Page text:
Journal Article

Why the Parts of Absolute Space are Immobile

Nick Huggett

in The British Journal for the Philosophy of Science

Published on behalf of British Society for the Philosophy of Science

Volume 59, issue 3, pages 391-407
Published in print September 2008 | ISSN: 0007-0882
Published online July 2008 | e-ISSN: 1464-3537 | DOI:
Why the Parts of Absolute Space are Immobile

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Newton's arguments for the immobility of the parts of absolute space have been claimed to licence several proposals concerning his metaphysics. This paper clarifies Newton, first distinguishing two distinct arguments. Then, it demonstrates, contrary to Nerlich ([2005]), that Newton does not appeal to the identity of indiscernibles, but rather to a view about de re representation. Additionally, DiSalle ([1994]) claims that one argument shows Newton to be an anti-substantivalist. I agree that its premises imply a denial of a kind of substantivalism, but I show that they are inconsistent with Newton's core doctrine that not all motion is the relative motions of bodies, and so conclude that they are not part of his considered views on space.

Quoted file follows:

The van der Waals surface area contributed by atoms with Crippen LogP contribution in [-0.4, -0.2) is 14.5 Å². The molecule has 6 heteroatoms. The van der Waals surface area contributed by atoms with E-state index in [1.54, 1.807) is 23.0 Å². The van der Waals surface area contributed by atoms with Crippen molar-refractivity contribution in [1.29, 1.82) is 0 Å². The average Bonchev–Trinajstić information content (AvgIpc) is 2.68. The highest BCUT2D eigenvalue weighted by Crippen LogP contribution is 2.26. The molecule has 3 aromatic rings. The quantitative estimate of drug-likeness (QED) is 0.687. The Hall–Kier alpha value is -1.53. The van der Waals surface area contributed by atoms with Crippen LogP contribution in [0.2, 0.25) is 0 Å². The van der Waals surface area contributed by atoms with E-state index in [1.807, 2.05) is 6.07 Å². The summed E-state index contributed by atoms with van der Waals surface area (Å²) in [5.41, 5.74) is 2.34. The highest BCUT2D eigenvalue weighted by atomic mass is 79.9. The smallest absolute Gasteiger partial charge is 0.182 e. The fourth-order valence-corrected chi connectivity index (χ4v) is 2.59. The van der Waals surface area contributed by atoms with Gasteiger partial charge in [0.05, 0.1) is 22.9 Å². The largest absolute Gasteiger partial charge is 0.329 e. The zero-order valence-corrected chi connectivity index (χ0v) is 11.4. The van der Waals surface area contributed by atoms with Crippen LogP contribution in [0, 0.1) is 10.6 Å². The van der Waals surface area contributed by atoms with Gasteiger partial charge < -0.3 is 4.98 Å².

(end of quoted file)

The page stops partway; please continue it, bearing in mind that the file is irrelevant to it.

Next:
The Arguments

The Identity Argument 2.1

Identity of indiscernibles for individuals


Identity of indiscernibles for worlds and states


Representation de re

Kinematic Relationism


Journal Article.  7834 words. 

Subjects: Philosophy of Science ; Science and Mathematics

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